We played at the carol service in Potterne Church last night, and very nice it sounded too! We played a selection of well know carols, together with "The Skater's Waltz" which we played without a single mistake, and also "The Little Drummer Boy," which with its top notes played alone, give the piece a very Chrismassy tinkle. To the left is Mike holding bells F and G, while I hold A and B, the lower notes and big bells of course. There is a knack to ringing, one of which is to get the bell the right way up in the correct hand. The other is to make a quickish flick of the wrist when lifting the bell, so that the striker hits the side of the bell crisply. An ablility to count to 3 or 4 also helps, as each of our notes is marked in a colour, and much concentration is needed to come in at the right place. If you have nothing to play from the start until you reach bar 49, you have to count every previous bar up to that point. Being busy, with a note in every bar, does make life a lot easier!
My three bells are A, A# and B, and sound the bass line of any melody. Below you can see a detail of the striker, a felt covered clanger, that strikes the side of the bell when correctly struck. We all make mistakes, the funniest being having your bells in the wrong hands, when, of course, the music sounds really comical!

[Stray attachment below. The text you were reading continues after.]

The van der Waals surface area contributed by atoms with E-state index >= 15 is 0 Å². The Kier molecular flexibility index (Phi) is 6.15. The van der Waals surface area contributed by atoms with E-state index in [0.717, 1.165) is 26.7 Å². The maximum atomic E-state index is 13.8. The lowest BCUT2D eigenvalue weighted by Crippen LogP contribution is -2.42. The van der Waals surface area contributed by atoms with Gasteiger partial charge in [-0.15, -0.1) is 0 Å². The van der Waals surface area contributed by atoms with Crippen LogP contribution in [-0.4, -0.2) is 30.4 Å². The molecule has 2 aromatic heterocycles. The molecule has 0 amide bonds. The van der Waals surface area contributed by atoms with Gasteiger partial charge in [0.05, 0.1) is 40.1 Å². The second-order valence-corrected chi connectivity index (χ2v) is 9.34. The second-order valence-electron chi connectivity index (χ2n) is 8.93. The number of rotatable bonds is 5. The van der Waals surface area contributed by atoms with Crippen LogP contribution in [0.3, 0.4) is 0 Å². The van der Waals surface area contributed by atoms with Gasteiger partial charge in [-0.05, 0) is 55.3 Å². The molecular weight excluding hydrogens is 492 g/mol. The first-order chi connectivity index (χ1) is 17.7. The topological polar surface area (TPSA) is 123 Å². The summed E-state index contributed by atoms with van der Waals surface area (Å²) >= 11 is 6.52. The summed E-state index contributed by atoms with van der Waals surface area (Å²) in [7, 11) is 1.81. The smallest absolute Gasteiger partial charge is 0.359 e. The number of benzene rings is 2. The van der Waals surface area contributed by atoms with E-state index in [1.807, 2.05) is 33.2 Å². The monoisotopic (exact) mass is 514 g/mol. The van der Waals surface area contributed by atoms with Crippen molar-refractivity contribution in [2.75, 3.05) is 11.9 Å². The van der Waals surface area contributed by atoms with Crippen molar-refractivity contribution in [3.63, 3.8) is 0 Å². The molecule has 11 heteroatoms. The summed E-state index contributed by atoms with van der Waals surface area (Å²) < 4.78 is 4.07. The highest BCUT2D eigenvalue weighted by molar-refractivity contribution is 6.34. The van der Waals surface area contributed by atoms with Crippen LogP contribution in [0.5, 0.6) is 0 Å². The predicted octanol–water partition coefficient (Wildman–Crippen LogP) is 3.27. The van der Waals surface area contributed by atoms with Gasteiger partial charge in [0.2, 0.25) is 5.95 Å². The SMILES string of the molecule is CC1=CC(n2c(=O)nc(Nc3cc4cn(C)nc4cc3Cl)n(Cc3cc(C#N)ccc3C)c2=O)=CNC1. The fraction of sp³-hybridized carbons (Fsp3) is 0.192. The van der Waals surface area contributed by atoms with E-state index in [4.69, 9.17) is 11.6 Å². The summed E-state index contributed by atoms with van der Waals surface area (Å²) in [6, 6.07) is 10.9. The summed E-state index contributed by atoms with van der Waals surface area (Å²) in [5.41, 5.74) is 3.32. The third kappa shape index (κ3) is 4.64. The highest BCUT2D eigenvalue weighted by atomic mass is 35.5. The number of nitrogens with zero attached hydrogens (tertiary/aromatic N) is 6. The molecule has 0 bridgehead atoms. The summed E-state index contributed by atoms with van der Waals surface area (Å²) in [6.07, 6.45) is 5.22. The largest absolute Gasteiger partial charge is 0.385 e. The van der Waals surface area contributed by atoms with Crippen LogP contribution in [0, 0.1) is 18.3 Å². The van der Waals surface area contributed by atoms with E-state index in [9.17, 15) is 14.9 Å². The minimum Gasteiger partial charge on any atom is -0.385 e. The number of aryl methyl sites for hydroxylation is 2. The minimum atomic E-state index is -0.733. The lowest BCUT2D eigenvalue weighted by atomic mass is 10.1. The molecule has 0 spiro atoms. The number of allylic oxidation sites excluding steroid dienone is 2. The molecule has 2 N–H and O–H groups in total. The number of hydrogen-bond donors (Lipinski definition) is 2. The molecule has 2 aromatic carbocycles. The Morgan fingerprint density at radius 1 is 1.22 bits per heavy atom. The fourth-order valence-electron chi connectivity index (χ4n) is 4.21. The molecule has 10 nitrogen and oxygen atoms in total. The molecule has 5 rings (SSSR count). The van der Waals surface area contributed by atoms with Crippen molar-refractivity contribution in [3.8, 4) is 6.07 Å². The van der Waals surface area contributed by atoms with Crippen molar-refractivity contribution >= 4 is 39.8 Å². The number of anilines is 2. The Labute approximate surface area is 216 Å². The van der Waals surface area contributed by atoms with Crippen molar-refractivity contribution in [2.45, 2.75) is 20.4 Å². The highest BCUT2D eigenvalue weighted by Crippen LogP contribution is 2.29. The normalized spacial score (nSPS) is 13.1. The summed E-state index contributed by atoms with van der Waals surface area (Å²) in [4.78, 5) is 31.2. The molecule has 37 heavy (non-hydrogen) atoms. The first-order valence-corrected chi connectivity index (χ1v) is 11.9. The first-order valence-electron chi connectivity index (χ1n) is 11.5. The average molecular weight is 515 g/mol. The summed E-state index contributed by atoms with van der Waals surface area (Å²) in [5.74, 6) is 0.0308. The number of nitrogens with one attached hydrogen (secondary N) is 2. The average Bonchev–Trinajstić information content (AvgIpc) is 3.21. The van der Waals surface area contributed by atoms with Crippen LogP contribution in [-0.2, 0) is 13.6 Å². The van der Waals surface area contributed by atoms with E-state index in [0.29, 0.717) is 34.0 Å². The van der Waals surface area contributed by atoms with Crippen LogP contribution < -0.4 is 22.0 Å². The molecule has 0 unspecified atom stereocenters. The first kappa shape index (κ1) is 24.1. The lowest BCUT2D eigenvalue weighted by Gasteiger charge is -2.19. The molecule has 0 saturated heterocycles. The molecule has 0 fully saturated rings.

These bells were cast at the Whitechapel Bell Foundry in London, and our four octave set were very expensive, and very heavy to carry! Last night we had to carry our equipment from the village hall to the church, and we all trudged, heavily ladened across a main road, to set our tables and bells in the church, ready for playing from 5pm until 6pm when the service started. It is great fun playing handbells with such a lovely group of people. I can recommend giving it a try to anyone reading this blog.
"Potterne Handbells Ringers" wait to start playing. I stand between Celia, back right, and Mike standing second from right. I made a couple of videoclips of our playing, which I hope to post later, that's if I can get the sound to work.